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UP, hottest battlefield

UP, hottest battlefield
As the dates of Lok Sabha election are approaching, Uttar Pradesh seems to have become the hottest battlefield. On one side, the BJP is projecting itself far ahead in the race while on the  other hand, self-claimed secular parties are also claiming the same. Though it’s a tough task to predict who will get how much seat share in the 80-Lok Sabha seats state, one thing is sure about the results that the degree of win and loss will be marginal.

Despite the fact that the BJP has lost its hold in the state, several senior leaders are in race for the party ticket as they believe that the Modi wave may bring victory for them. That’s the only reason why senior leaders are also being found engaged in inter-party allegation and counter-allegations. It has also become clear that those who will not get tickets, this party will create ruckus either by accusing the senior leader in Delhi or jump on to another political camp.

The Samajwadi Party supremo Mulayam Singh Yadav has already denied any possibility of alliance with any party. He said all secular parties will get united post elections. Apart from this his party has also decided not to field candidates from Sonia Gandhi and Rahul Gandhi’s Rae Bareili and Amethi seats respectively. The socialist party-led government in Uttar Pradesh is also facing the public rage after Muzaffarnagar riots.

On the other hand, BSP chief Mayawati has also declared to field candidates for all 80 seats and the party is facing it tough to polarise Muslim votes. The veteran leader Mayawati is repeatedly emphasising  that she is the only leader who can stop the Modi wave and urging people to support her in this task. But as the voters have become more aware of the post-poll alliances, Mayawati’s alliance with the BJP after elections is still under suspicion. The BSP has already formed government at the Uttar Pradesh thrice with BJP’s support.

The Congress and the Ajit Singh-led Rashtriya Lok Dal (RLD) are already at the Centre. The Congress, which had won 22 Lok Sabha seats out of 80 seats of the state in the 2009 general elections, is having a tough time now as there is clear public outrage in the state against UPA. The party is focusing more on Jat majority area of western UP as the UPA government has offered the community a gift of reservation in the central government schemes by granting the OBC status.

After BJP, Congress and BSP, Aam Aadmi Party has also taken the centrestage in the state politics by fielding their maximum candidates in UP. As the Arvind Kejriwal-led party has emerged after an anti-corruption campaign, though every party is on their radar, BJP’s prime ministerial candidate Narendra Modi is facing more severe blows from merely a year-old party. Besides, all these self-claimed secular parties, JD(U) and Left parties are also trying their luck in Uttar Pradesh. In a battle of secular image, the division of Muslim votes is clear and it’s going to help the BJP.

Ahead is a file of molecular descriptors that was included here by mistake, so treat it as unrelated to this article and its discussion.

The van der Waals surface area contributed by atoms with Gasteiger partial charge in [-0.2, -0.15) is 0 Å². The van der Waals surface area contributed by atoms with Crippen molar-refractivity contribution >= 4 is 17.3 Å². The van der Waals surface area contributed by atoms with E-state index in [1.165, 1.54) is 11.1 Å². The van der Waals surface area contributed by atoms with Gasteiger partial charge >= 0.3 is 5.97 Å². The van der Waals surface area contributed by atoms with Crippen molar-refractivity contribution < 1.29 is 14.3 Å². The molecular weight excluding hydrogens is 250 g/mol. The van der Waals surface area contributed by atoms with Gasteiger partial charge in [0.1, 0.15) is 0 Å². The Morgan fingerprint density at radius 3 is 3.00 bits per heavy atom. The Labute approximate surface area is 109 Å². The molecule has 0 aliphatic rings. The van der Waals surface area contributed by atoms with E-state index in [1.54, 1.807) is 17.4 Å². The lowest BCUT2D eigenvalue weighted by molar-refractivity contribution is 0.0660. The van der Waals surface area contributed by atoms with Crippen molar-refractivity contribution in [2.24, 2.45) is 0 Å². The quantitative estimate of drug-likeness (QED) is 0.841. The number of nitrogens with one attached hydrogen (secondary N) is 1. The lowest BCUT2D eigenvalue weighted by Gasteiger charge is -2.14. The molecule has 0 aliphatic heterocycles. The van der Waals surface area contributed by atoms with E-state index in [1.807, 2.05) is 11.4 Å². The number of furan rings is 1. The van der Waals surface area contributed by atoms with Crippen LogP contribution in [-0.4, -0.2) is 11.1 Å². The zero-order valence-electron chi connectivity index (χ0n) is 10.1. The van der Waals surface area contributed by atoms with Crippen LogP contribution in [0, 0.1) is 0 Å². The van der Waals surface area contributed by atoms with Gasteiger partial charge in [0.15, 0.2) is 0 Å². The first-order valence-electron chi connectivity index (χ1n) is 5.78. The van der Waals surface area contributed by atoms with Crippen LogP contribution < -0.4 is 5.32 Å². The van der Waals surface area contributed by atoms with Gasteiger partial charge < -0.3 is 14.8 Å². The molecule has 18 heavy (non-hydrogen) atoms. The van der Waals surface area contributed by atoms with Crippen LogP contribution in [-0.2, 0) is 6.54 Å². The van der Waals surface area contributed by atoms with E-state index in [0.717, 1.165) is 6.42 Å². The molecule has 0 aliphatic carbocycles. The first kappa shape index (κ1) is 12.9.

In the last Lok Sabha elections in 2009, the Congress and the Samajwadi Party had contested independently, while BJP had joined hand with RLD and despite this BJP failed to increase its seat share in the state. It had remained limited to only 10 seats and Ajit Singh’s party gained due to alliance which brought him five seats. Now, the BJP is claiming that the Jat community will support them as they are completely annoyed with the Akhilesh government and the Congress at the Centre. The effort was also seen in Modi’s Agra rally when the party had felicitated some of Jat leaders on stage. Sensing this, the Congress also tried to woo the Jat voters by offering OBC status. Will this help the Congress? Elections results will clear the picture.

Political pundits are not even ready to take the AAP easy. Both BJP’s face Modi and AAP convener Arvind Kejriwal are leaving no stone unturned in addressing youths’ issues and the young voters are also reciprocating to them by turning out in big numbers in their political rallies. It’s crystal clear that AAP’s presence in the battle of ballot will cause damage to BJP’s ‘power dreams’. Above all, dissent in BJP’s home is also sending out a negative message among the masses.

Samajwadi Party had managed to clinch 23, Congress 21 and the then ruling party BSP 20 seats in the last Lok Sabha elections in 2009. The caste factor is still as much vital as it was earlier and the clear battle is between the Samajwadi Party and the BJP. The anti-Congress wave has already eliminated the Sonia Gandhi-led party from the contest. While people may not endow trust on BSP as  the party has always been a changing mind.

With the Lok Sabha election results on 16 May, things will get cleared whether BJP would touch the 57-seat mark as the milestone being created by Atal Bihari Vajpayee-led party. The war was waged between the popular A B Vajpayee and Sonia Gandhi. But things have changed now. Despite the Modi wave, BJP’s president Rajnath Singh is not sure of his victory from Ghaziabad seat while other senior leaders are also looking for tickets from safer seats.
Ashu Saxena

Ashu Saxena

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